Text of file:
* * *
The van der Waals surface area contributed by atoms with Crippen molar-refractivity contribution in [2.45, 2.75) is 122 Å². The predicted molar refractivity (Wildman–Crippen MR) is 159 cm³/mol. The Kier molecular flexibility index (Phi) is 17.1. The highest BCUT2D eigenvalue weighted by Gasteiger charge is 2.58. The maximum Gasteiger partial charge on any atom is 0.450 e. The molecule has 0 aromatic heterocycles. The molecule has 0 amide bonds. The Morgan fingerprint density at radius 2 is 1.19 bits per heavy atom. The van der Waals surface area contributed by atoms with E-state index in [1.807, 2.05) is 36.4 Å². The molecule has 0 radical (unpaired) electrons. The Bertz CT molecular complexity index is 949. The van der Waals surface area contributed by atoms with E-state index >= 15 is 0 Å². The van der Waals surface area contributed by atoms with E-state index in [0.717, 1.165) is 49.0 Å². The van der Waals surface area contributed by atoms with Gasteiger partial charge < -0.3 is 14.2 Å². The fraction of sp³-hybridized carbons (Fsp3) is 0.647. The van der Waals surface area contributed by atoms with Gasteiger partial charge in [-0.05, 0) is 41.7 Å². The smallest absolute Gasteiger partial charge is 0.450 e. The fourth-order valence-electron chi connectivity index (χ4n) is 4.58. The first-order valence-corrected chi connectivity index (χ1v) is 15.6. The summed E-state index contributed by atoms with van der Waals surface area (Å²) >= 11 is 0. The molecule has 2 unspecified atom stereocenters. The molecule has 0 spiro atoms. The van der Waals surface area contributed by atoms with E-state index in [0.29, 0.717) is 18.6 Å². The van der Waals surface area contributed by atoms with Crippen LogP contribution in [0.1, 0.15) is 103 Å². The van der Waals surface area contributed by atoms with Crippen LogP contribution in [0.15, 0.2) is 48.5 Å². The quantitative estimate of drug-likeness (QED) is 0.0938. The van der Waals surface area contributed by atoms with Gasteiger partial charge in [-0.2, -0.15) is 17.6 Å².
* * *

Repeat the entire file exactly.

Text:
The van der Waals surface area contributed by atoms with Crippen molar-refractivity contribution in [2.45, 2.75) is 122 Å². The predicted molar refractivity (Wildman–Crippen MR) is 159 cm³/mol. The Kier molecular flexibility index (Phi) is 17.1. The highest BCUT2D eigenvalue weighted by Gasteiger charge is 2.58. The maximum Gasteiger partial charge on any atom is 0.450 e. The molecule has 0 aromatic heterocycles. The molecule has 0 amide bonds. The Morgan fingerprint density at radius 2 is 1.19 bits per heavy atom. The van der Waals surface area contributed by atoms with E-state index in [1.807, 2.05) is 36.4 Å². The molecule has 0 radical (unpaired) electrons. The Bertz CT molecular complexity index is 949. The van der Waals surface area contributed by atoms with E-state index >= 15 is 0 Å². The van der Waals surface area contributed by atoms with E-state index in [0.717, 1.165) is 49.0 Å². The van der Waals surface area contributed by atoms with Gasteiger partial charge < -0.3 is 14.2 Å². The fraction of sp³-hybridized carbons (Fsp3) is 0.647. The van der Waals surface area contributed by atoms with Gasteiger partial charge in [-0.05, 0) is 41.7 Å². The smallest absolute Gasteiger partial charge is 0.450 e. The fourth-order valence-electron chi connectivity index (χ4n) is 4.58. The first-order valence-corrected chi connectivity index (χ1v) is 15.6. The summed E-state index contributed by atoms with van der Waals surface area (Å²) >= 11 is 0. The molecule has 2 unspecified atom stereocenters. The molecule has 0 spiro atoms. The van der Waals surface area contributed by atoms with E-state index in [0.29, 0.717) is 18.6 Å². The van der Waals surface area contributed by atoms with Crippen LogP contribution in [0.1, 0.15) is 103 Å². The van der Waals surface area contributed by atoms with Crippen LogP contribution in [0.15, 0.2) is 48.5 Å². The quantitative estimate of drug-likeness (QED) is 0.0938. The van der Waals surface area contributed by atoms with Gasteiger partial charge in [-0.2, -0.15) is 17.6 Å².